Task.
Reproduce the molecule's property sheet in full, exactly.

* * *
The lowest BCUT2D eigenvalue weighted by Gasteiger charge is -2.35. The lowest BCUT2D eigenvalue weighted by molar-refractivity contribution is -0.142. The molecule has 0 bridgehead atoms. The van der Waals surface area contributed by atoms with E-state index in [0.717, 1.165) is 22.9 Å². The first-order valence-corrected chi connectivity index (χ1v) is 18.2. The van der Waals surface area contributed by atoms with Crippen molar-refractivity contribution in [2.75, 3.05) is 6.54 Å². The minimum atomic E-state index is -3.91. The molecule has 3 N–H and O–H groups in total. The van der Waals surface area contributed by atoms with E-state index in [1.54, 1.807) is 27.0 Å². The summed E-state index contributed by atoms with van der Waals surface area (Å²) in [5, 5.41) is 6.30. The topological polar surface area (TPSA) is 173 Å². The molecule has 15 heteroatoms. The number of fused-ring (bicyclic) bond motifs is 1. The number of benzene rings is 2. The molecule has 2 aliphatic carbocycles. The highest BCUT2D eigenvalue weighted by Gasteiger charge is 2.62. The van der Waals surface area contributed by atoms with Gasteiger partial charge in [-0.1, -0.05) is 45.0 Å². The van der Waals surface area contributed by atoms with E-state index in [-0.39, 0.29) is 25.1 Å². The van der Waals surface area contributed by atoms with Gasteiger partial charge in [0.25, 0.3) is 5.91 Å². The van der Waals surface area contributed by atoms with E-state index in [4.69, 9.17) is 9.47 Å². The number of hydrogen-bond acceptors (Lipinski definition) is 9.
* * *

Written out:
The lowest BCUT2D eigenvalue weighted by Gasteiger charge is -2.35. The lowest BCUT2D eigenvalue weighted by molar-refractivity contribution is -0.142. The molecule has 0 bridgehead atoms. The van der Waals surface area contributed by atoms with E-state index in [0.717, 1.165) is 22.9 Å². The first-order valence-corrected chi connectivity index (χ1v) is 18.2. The van der Waals surface area contributed by atoms with Crippen molar-refractivity contribution in [2.75, 3.05) is 6.54 Å². The minimum atomic E-state index is -3.91. The molecule has 3 N–H and O–H groups in total. The van der Waals surface area contributed by atoms with E-state index in [1.54, 1.807) is 27.0 Å². The summed E-state index contributed by atoms with van der Waals surface area (Å²) in [5, 5.41) is 6.30. The topological polar surface area (TPSA) is 173 Å². The molecule has 15 heteroatoms. The number of fused-ring (bicyclic) bond motifs is 1. The number of benzene rings is 2. The molecule has 2 aliphatic carbocycles. The highest BCUT2D eigenvalue weighted by Gasteiger charge is 2.62. The van der Waals surface area contributed by atoms with Gasteiger partial charge in [-0.1, -0.05) is 45.0 Å². The van der Waals surface area contributed by atoms with E-state index in [-0.39, 0.29) is 25.1 Å². The van der Waals surface area contributed by atoms with Gasteiger partial charge in [0.25, 0.3) is 5.91 Å². The van der Waals surface area contributed by atoms with E-state index in [4.69, 9.17) is 9.47 Å². The number of hydrogen-bond acceptors (Lipinski definition) is 9.